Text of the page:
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Writing a plugin framework for Nios II

Hi all,

I would like to develop an application for a Nios II core that will allow me to dynamically load and link to a variety of plugin modules. The host application will have no knowledge of what plugins it will have access to until run-time. The plugins will however share a simple common interface allowing the plugin to be called through its interface, passing it a pointer, and perhaps returning a pointer. The ability to implement some kind of call-back would be a bonus!

I have done this kind of thing in C#, where it is quite a bit easier!! But I am a bit out of my depth here.

At the core of it I want to load a compiled class into memory, and create a pointer to it, kowing that it has the same interface as a virtual class in my application. My application will provide an XML postal service to all the plugins loaded.

I don't know quite where to start, and am missing some key points of c++ and how it is compiled:

What does a pointer to a class actually point to?
How do I compile a simgle class in the NIOS IDE that I can dynamically load?
Do I need a third party RTOS?
Can what I am trying to do, be done?

Thanks

James

Comments

  • BitByBit_ThorBitByBit_Thor Member Posts: 2,444
    :
    : What does a pointer to a class actually point to?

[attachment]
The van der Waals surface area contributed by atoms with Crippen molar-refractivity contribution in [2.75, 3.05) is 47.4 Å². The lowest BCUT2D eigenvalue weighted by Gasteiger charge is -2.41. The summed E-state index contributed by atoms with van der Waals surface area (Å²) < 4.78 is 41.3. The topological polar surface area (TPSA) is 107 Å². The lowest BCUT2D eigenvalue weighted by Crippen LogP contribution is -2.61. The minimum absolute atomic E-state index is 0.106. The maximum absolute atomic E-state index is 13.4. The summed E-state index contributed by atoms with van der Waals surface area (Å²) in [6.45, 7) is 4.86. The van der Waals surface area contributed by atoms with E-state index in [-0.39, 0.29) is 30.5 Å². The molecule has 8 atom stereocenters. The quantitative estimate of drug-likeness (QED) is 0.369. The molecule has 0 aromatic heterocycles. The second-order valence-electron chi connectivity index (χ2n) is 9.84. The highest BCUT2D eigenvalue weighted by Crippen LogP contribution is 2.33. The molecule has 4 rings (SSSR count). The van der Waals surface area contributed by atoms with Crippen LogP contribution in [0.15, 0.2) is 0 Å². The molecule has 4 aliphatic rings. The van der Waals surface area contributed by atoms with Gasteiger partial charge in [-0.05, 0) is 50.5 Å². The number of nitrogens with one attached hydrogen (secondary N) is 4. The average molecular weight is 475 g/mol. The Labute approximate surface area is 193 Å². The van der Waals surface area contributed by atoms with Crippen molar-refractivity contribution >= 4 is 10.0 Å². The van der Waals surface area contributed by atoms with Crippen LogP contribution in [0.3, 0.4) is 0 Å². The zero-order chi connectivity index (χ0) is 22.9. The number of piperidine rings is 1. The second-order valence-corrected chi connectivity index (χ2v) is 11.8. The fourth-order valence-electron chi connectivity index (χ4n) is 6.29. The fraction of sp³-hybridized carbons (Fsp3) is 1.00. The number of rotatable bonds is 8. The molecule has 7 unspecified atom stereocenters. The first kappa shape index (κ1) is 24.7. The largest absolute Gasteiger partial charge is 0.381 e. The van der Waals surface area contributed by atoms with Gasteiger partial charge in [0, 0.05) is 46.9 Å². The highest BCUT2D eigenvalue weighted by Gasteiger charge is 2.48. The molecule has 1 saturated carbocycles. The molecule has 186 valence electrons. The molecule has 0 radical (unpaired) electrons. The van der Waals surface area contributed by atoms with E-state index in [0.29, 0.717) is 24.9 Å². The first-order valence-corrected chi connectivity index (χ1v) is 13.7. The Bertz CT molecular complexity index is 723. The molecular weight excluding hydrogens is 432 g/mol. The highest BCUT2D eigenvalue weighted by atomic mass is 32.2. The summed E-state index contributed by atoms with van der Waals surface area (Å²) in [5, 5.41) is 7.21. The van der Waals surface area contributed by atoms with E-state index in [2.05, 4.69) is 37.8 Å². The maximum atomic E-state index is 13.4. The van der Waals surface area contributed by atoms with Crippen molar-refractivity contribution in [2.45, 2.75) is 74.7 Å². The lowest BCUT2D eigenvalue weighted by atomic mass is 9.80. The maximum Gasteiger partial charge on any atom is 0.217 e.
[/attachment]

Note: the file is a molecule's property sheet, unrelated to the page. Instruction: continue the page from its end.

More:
:

    I'm affraid this is the only question I can answer.

    The pointer to a class points to a structure in memory, starting with a vtable (virtual table - an array of function pointers to the appropriate virtual function for the instance), and then the member data in a certain order (base classes first, derived class members last).

    For a bit of extra information on virtual pointers, here's an example (Visual C++ .NET):
    [code]
    class A
    {
    private:
    int mNumber;

    public:
    A(int number)
    { mNumber = number; }

    virtual void printNumber()
    {
    Console::WriteLine( mNumber );
    }
    };

    class B : public A
    {
    private:
    int mBNumber;

    public:
    B(int number) : A(number + 1)
    {
    mBNumber = number;
    }

    virtual void printNumber()
    {
    Console::WriteLine(mBNumber);
    }
    };


    int main(array ^args)
    {
    A a(0);
    B b(0);
    A* pA; B* pB;

    a.printNumber();
    (pA = &a)->printNumber();

    b.printNumber();
    (pB = &b)->printNumber();
    (pA = &b)->printNumber();
    pA->A::printNumber();

    Console::Read();
    return 0;
    }
    [/code]
    The output result is:
    [code]
    0
    0
    0
    0
    0
    1
    [/code]
    So while you have that [italic]b[/italic]'s A::mNumber is 1, pA->printNumber() will look up the entry in the vtable, and find an address that points to B::printNumber().

    Best Regards,
    Richard

    The way I see it... Well, it's all pretty blurry
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